Education in the United States is a disgrace. Education is all bubble and no champagne. It should be viewed as one of the biggest tragedies ever imposed by government, perhaps even including the violence of war.
For aspiring entrepreneurs, there is an opportunity in this post. Make yourself a lot of money while making most of the country very happy.
Government runs education like it runs everything else — terribly. Whatever government “fixes” it makes worse! It mucks things up at all levels. Education is an easily demonstrated government example of ineptness that need not be.
The tragedy of the education system is that it destroys lives. Generations of poor are condemned to stay poor without proper education. Schools in poor neighborhoods are sub-standard, guaranteeing no escape. This outcome is considered political collateral damage. Politicians, especially Democrats, find it politically expedient to write off lives to placate constituents. Some say creating more ignorant people is good for the political class.
A Long Time Ago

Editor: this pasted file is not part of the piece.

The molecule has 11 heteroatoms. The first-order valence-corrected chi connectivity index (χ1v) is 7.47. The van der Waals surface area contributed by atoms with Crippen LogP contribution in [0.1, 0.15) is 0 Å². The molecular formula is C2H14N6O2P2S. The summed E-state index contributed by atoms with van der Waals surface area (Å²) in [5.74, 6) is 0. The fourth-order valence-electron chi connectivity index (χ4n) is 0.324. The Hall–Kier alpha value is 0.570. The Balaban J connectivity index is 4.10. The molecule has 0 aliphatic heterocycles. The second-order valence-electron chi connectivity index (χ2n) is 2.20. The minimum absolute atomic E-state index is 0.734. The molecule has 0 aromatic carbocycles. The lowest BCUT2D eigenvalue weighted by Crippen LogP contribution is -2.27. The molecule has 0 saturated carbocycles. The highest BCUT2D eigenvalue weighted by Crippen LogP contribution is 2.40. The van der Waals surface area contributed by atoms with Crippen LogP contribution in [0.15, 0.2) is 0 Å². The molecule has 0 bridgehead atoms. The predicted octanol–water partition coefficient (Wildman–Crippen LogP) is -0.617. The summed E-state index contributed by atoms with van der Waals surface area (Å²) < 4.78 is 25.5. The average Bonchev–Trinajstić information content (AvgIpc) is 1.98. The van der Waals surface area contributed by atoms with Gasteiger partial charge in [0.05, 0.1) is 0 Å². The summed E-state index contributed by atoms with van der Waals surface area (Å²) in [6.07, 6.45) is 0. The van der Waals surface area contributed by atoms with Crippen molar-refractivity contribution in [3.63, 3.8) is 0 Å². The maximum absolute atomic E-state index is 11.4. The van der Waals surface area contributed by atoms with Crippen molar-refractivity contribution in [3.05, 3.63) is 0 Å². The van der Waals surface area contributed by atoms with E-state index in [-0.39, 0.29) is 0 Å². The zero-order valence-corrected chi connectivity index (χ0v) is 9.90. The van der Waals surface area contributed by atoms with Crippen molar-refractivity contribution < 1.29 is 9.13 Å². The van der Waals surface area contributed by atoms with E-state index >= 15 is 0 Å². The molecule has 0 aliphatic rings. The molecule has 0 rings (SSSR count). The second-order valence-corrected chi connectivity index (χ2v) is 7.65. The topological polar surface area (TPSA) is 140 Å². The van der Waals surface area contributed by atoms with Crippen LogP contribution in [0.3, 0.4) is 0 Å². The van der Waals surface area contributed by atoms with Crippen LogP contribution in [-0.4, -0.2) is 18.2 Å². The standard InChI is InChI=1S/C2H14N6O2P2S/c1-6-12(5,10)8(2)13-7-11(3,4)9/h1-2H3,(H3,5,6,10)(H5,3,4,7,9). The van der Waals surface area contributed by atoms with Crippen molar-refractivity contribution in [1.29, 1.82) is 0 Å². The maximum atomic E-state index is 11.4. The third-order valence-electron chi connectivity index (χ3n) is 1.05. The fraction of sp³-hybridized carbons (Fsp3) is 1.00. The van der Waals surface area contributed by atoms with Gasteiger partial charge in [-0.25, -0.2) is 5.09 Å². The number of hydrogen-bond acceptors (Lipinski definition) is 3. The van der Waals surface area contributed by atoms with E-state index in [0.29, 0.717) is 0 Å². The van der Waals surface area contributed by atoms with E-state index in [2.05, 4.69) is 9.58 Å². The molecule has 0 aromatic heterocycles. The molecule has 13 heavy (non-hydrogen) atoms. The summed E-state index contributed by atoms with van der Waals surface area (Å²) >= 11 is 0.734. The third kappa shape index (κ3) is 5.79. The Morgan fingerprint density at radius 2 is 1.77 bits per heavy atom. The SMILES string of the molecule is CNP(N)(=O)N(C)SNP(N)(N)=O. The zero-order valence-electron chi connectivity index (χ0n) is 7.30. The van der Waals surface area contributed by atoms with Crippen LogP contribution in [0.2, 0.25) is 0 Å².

I recall having a discussion with a school-board member over forty years ago in Upstate New York. Yes, the education problem was apparent then and has only gotten much worse. She was excited about the reforms that the local school board was adopting.
After listening to her enthusiastic litany of changes, I explained that similar changes had been heralded for the prior twenty years with the intent of “fixing” things. Similar reforms had produced no results except a continuing downtrend in educational metrics. I opined that the simple mission of education was to educate and that this mission was compromised by all the tertiary functions that schools and teachers were burdened with. She agreed that education/learning was the primary and overriding objective.
Then we discussed some of the non-educational functions included in the laundry list of what schools were supposed to provide — indoctrination, homogenization, driver-ed., self-image enhancement, etc. etc. Agreement between us on these issues was more common than disagreement, although I was stubborn in my belief that elements in the new program addressed none of these.
Somewhat frustrated, she asked what it would take to convince me that schools were improving. I answered simply: “Sixteen year-olds in the fifth grade.”